OneWhat constitutes trauma? Turns out it’s not all that simple to define. It’s a term with both popular and professional meanings — some that focus on the event, others on the response.

Here’s Merriam-Webster online: “a deeply distressing or disturbing experience.” You can’t get much broader than that. Does that mean every such experience is traumatic?

Apparently not. The American Psychological Association (APA) website describes trauma as “… an emotional response to a terrible event like an accident, rape or natural disaster.”

DSM5 is still more specific. From this article in Professional Counselor:

[Trauma involves] “…exposure to actual or threatened death, serious injury or sexual violence in one or more of four ways: (a) directly experiencing the event; (b) witnessing, in person, the event occurring to others; (c) learning that such an event happened to a close family member or friend; and (d) experiencing repeated or extreme exposure to aversive details of such events, such as with first responders. Actual or threatened death,” the article goes on to suggest, “must have occurred in a violent or accidental manner; and experiencing cannot include exposure through electronic media, television, movies or pictures, unless it is work-related.”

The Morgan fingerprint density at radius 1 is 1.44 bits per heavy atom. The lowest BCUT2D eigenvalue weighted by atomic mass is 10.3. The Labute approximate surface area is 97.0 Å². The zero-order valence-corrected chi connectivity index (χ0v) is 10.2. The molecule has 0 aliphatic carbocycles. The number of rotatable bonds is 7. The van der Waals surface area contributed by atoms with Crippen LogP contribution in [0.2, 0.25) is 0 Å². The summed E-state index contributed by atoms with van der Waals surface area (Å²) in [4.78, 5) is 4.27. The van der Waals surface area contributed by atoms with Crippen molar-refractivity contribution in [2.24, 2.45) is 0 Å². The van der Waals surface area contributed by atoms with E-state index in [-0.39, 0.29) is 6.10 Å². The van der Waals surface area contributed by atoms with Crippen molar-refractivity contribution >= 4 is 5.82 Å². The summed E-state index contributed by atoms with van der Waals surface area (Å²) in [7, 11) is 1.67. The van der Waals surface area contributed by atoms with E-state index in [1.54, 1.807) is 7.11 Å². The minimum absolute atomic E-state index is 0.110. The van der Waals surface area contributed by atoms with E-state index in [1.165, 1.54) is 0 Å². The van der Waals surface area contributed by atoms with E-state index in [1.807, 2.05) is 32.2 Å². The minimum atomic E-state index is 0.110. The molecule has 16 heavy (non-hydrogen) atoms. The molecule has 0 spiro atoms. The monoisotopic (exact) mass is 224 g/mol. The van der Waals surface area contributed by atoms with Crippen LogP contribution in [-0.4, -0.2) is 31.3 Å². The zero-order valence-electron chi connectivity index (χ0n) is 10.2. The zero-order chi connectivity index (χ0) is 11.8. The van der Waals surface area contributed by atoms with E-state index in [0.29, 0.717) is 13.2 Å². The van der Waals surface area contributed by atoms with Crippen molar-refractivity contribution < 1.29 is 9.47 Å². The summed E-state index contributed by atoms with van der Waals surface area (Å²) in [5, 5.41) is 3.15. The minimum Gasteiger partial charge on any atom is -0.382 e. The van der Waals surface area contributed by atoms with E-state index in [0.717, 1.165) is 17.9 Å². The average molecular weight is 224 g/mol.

Pretty complicated stuff. Still, it’s clear there are definite restrictions on what qualifies as trauma.

I’ve noticed that not every clinic bothers with such distinctions. I found this in a treatment center blog: “[Trauma] ¬†means that the event was traumatic to you. It doesn’t mean that it met some third-party definition of trauma. It doesn’t mean that there was necessarily a violence of any kind attached to it. It was just shocking. It was shocking to you.” Sounds like we’re back to the dictionary version. Reminded me of the old saw about the man with the hammer, to whom everything looks like a nail.

A question: If somebody shows up in treatment with a pattern of abuse of heroin or alcohol, how important is it to identify and resolve feelings about painful experiences in the past?

After all, most addiction patients arrive with broad complaints: They’re sad, angry, confused, as well as in trouble with substances. If we define trauma broadly enough, they’ve all had traumatic experiences. But that doesn’t tell us how to address their current symptoms. We’re free to devote time and energy to the past, but in practical terms, how much help will it be?

This is a longstanding point of debate. When I arrived in the field during the ’70s, therapists worked from the assumption that you eliminated addictive behavior through insight into its “root” psychological causes. I know people who swear it worked for them, but for the vast majority, it sure looked to me like the road to frustration. That was a reason psychoanalytic approaches faded, to be replaced by more present-focused therapies.

Which doesn’t mean that therapists shouldn’t help clients understand and deal with past trauma. But it does suggest that such insights may not do much to eliminate a patient’s desire to drink or use drugs.


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